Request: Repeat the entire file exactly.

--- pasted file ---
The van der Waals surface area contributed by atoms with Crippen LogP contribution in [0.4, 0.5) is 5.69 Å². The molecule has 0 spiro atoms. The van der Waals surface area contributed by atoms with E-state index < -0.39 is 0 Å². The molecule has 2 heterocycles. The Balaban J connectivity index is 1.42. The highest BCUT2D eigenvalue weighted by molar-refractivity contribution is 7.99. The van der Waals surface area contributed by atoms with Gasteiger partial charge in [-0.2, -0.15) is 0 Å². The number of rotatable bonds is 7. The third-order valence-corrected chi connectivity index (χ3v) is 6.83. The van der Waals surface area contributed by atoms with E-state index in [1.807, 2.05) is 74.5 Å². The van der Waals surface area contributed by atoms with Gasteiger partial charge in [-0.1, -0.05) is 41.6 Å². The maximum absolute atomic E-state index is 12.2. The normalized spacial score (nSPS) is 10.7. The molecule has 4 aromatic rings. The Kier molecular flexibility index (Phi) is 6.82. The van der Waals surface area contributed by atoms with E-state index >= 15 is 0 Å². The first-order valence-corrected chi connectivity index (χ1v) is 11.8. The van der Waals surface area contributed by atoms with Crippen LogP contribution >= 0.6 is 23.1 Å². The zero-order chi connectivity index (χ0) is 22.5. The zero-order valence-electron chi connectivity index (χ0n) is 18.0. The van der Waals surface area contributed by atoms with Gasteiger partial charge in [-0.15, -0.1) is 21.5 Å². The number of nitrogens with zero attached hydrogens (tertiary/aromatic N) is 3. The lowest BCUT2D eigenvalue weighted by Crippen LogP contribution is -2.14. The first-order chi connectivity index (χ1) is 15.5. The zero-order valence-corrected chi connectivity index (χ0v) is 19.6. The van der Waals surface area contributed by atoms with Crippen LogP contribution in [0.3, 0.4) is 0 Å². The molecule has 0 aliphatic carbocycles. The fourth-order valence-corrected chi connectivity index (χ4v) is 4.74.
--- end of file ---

The van der Waals surface area contributed by atoms with Crippen LogP contribution in [0.4, 0.5) is 5.69 Å². The molecule has 0 spiro atoms. The van der Waals surface area contributed by atoms with E-state index < -0.39 is 0 Å². The molecule has 2 heterocycles. The Balaban J connectivity index is 1.42. The highest BCUT2D eigenvalue weighted by molar-refractivity contribution is 7.99. The van der Waals surface area contributed by atoms with Gasteiger partial charge in [-0.2, -0.15) is 0 Å². The number of rotatable bonds is 7. The third-order valence-corrected chi connectivity index (χ3v) is 6.83. The van der Waals surface area contributed by atoms with E-state index in [1.807, 2.05) is 74.5 Å². The van der Waals surface area contributed by atoms with Gasteiger partial charge in [-0.1, -0.05) is 41.6 Å². The maximum absolute atomic E-state index is 12.2. The normalized spacial score (nSPS) is 10.7. The molecule has 4 aromatic rings. The Kier molecular flexibility index (Phi) is 6.82. The van der Waals surface area contributed by atoms with E-state index >= 15 is 0 Å². The first-order valence-corrected chi connectivity index (χ1v) is 11.8. The van der Waals surface area contributed by atoms with Crippen LogP contribution >= 0.6 is 23.1 Å². The zero-order chi connectivity index (χ0) is 22.5. The zero-order valence-electron chi connectivity index (χ0n) is 18.0. The van der Waals surface area contributed by atoms with Gasteiger partial charge in [-0.15, -0.1) is 21.5 Å². The number of nitrogens with zero attached hydrogens (tertiary/aromatic N) is 3. The lowest BCUT2D eigenvalue weighted by Crippen LogP contribution is -2.14. The first-order chi connectivity index (χ1) is 15.5. The zero-order valence-corrected chi connectivity index (χ0v) is 19.6. The van der Waals surface area contributed by atoms with Crippen LogP contribution in [0.3, 0.4) is 0 Å². The molecule has 0 aliphatic carbocycles. The fourth-order valence-corrected chi connectivity index (χ4v) is 4.74.